The next step is setting up your line for bass fishing with soft plastic worms. There may be as many ways to rig your worm as there are varieties of this bass lure. Again, to cut through the clutter we’ll go over a few of the most popular ways to use the styles we just spoke about.

But first let's discuss the hooks that you need to rig them. There are a few common types of hooks that are made specially for worms.

  • Straight shank
  • Offset and
  • Wide gap hooks

For the most part, straight shank and offset hooks will be used with your finesse or weightless applications where you are using smaller worms. The wide gap hooks are ideal for bigger, bulkier worms and especially in the case of the Texas and Carolina rigs. 

Wacky rigged dropshot

There are also specific dropshot hooks you should use if that’s the rig you decide to go with.

Many already know the 3 top ways to rig your soft plastics are the Texas and Carolina rigs and the dropshot. We go into detail on these bass fishing rigs with videos here. As many ways as you can think to put a worm on hook is as many options you will have when fishing these lures. You shouldn’t limit yourself to what you see on videos or read online. 

Soft plastic worms can be presented a number of ways. In addition to the 3 mentioned above, you can also use them on a jig (another component that is endless in its options). Or simply put on a hook as a wacky rig. Or a shaky head. These methods are more suited to straight tail worms but again don’t limit yourself. Changing it up may be the ticket to catching more bass than others who stick to the “rules”.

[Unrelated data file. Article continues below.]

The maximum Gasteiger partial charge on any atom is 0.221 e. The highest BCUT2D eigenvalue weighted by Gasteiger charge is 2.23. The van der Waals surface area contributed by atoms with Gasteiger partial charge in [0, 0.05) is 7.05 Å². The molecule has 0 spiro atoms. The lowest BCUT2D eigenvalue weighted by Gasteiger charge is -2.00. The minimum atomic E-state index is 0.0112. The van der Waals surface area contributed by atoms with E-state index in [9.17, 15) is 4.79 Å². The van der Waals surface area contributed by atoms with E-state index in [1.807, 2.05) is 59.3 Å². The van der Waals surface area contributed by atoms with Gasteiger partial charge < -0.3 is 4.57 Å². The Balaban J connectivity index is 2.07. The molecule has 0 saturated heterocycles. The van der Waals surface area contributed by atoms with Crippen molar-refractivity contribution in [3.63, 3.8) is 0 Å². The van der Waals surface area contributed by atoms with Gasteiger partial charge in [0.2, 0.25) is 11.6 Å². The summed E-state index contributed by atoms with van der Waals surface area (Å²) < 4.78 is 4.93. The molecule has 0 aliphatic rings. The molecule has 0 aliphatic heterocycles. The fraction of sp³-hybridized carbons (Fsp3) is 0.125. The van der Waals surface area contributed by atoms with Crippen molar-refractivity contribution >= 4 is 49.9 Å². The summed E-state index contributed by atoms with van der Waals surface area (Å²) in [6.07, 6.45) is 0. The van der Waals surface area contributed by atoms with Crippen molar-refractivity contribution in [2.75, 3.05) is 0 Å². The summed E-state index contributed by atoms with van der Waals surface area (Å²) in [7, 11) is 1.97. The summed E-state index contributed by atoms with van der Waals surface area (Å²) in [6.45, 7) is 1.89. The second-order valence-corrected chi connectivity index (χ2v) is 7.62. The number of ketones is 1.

How to fish Plastic Worms

Now that you have everything ready to go, the next natural question is “How do I work plastic worms to catch bass”. There are a couple of tried and true ways of doing this.

If you are fishing areas with specific cover, you can simply pitch your lure to the target area. Hitting all sides and angles. Pitch and retrieve, pitch and retrieve

If you are fishing more open areas or sparse structure such as humps or points you can cast out and simply bounce it back to you. Change up the speed of the bounce until you find out what's getting them to bite. Add some shakes and shimmys to the equation and find what the bass are going to respond to.

You can also use a cast and drag method. This technique is most often used with the Carolina rig. When you work the lure in this way you also get a chance to use the sinker as a way to feel any surface changes in the lake bottom through your rod.

A dropshot is more of finesse technique. This means its going to be fished very slow. I typically like to cast to a target area and let it sit for a few minutes. I’ll move the line with my finger to give the worm some action. After a few, I’ll lift my rod tip up to move the rig to another spot and continue this until I either get the bite or work my lure back to me.

More on fishing with worms

Here are 10 great tips on using soft plastic worms. via @Wired2Fish

A great in depth look at soft plastic worms. via @BHOAdventures

Don’t be afraid to bend the rules. Like fishing finesse worms on a Texas Rig. via @FLWFishing